Kozhikode: How do we talk about and understand women’s sexuality in a society where such conversations create a collective anxiety? And why is it important do so?
That was the subject of a conversation between Amrita Narayanan, psychologist and psychoanalyst, and Meena T. Pillai, professor at the Institute of English, University of Kerala at the Kerala Literature Festival on Thursday (January 12). The two were discussing Narayanan’s book, A Pleasant Kind of Heavy and Other Erotic Stories, based off of her free-ranging interviews with Indian women about their sexuality.
One of the problems with public discourse around women today, Narayanan argued, is that speaking of trauma and tragedy in women’s lives is rewarded – at the cost of silencing conversations around women’s sexuality and desire. There is a risk, then, of women becoming defined by their victimhood, of sex only being spoken of in the context of sexual violence and safety.
Even when it comes to desires, Narayanan argued, we need an understanding of how multiplicitous they may be – an understanding that can arise only from open conversations, from asking women how they see their sexuality.
But isn’t such sexuality too framed by a patriarchal upbringing and living? “Even if I speak just for myself,” Pillai said, “I know that some of my own desires are forged through patriarchy. And that is a problem.”
“It’s a problem only if we make it a problem,” Narayanan responded. “My book explores whether it can, in fact, be okay. Whether we can reject oppressive parts of patriarchy while not closing doors to aspects of women’s desire, which have been hard-won to begin with.”
Modernity in India too hasn’t left a space open for women’s desires, the speakers argued. “We’ve been sold a monolithic idea of the modern women, based on Western perspectives. That means that we have to argue the so-called ‘traditional’ voices inside us to fit this frame. But often, that is not how sexual desire is felt and experienced,” Narayanan said.
The issue Narayanan returned to again and again was the ignored trauma born of having to suppress sexuality and desire, and what that does to women’s bodies and beliefs. “There is so much daily oppression that we do not think about. Like, when someone points out that your bra strap is showing, the first instinct is to thank them – as if they have done you a favour. But in fact it is an intrusion,” she said. Arguing against that sort of oppression – small, daily, ubiquitous – is rarely encouraged, while narratives of trauma emerging from more extreme violence are given much more play. And in that process, the idea of women as meek, in need of saving and entirely without their own sexual desires is furthered.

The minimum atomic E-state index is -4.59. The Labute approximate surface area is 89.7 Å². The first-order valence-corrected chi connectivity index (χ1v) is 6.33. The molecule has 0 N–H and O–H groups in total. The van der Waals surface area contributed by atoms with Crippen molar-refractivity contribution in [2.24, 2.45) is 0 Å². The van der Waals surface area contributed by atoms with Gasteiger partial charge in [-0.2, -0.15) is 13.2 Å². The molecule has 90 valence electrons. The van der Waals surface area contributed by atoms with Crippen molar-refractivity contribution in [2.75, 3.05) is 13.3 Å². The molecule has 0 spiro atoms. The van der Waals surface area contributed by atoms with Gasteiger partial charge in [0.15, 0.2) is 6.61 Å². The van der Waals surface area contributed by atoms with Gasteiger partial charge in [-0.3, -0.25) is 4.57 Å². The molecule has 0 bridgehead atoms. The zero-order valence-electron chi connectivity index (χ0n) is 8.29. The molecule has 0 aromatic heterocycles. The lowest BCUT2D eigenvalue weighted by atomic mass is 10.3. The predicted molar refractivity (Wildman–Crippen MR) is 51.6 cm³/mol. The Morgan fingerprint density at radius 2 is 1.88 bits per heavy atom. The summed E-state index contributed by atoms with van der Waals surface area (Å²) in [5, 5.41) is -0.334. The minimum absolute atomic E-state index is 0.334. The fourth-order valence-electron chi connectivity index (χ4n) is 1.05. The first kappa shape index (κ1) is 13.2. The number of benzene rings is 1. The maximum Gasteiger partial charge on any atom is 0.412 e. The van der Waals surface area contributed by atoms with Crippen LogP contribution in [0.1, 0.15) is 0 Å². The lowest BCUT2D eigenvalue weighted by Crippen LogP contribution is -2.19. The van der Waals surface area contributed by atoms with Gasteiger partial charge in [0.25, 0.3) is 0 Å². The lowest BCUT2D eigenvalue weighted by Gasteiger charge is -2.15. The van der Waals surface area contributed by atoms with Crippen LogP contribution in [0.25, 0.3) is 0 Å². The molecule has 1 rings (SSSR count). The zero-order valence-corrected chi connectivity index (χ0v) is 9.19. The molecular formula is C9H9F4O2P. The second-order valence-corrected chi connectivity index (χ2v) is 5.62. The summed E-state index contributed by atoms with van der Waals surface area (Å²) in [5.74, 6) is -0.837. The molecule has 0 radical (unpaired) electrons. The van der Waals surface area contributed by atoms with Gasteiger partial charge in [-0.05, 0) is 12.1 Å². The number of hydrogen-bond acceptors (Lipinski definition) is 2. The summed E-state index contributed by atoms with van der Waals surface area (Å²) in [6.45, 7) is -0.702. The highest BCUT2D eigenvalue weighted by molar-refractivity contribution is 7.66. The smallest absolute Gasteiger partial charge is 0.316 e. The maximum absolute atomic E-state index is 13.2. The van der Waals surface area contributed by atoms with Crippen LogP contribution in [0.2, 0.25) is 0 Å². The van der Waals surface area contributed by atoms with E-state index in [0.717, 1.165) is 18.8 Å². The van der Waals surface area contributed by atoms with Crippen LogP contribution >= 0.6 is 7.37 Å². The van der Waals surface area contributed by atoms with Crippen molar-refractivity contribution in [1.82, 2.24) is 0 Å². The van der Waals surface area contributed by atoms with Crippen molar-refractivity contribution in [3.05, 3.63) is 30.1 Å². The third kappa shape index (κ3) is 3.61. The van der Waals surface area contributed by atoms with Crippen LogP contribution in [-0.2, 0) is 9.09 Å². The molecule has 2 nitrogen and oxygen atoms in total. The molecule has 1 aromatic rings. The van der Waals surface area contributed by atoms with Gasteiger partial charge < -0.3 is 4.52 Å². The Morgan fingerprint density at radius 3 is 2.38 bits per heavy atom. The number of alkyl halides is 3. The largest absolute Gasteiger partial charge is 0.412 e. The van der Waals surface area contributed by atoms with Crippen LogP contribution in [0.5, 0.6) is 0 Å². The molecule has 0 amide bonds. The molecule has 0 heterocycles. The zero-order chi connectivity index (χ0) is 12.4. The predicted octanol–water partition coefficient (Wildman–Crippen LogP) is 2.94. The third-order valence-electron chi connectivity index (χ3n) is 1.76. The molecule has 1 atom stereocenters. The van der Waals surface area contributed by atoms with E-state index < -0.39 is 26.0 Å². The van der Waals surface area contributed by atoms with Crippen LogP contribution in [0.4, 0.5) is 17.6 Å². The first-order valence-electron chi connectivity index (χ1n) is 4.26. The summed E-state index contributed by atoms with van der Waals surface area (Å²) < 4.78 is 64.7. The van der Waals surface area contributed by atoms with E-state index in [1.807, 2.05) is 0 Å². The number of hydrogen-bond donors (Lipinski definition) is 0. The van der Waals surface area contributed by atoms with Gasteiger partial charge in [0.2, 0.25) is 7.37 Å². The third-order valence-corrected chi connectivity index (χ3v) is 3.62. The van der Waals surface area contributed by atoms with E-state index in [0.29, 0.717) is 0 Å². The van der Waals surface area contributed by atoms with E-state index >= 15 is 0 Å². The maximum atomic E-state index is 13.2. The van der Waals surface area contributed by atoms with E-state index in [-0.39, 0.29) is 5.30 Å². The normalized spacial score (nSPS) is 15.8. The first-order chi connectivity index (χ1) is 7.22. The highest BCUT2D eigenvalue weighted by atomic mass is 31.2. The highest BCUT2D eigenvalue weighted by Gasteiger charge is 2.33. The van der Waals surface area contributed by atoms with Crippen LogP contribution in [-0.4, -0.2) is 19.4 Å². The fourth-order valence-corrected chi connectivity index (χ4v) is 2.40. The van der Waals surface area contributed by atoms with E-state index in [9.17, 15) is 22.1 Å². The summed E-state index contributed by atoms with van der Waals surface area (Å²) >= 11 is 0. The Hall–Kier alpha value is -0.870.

“How do I fight oppression when I am told that my oppression looks so damn good?” Narayanan asked. “Even the #MeToo movement, which was so important, did not help with that, as there was no room in that conversation for exploring sexuality beyond oppression.”
The answer is not, Narayanan made clear, to ignore the baggage of violence and trauma altogether, and conversations around those must continue. Instead, she believes they must occur alongside open discussions around women’s sexuality and desires, whatever forms they may take, and the recognition that this sexuality exists even while it is suppressed.
“Tell sexual stories. Meditate on desire as much as we weep over damage. Both are essential. We will never know what women find pleasurable unless we ask them,” she said.
A teacher in the audience asked Narayanan how conversations of this kind can be taken to more closed settings – classrooms, homes, etc. – when often the result was discomfort and numbness. In those situations, Narayanan responded, “it is important to sit in the discomfort”. Because only once that has been interrogated and overcome can further conversation be possible.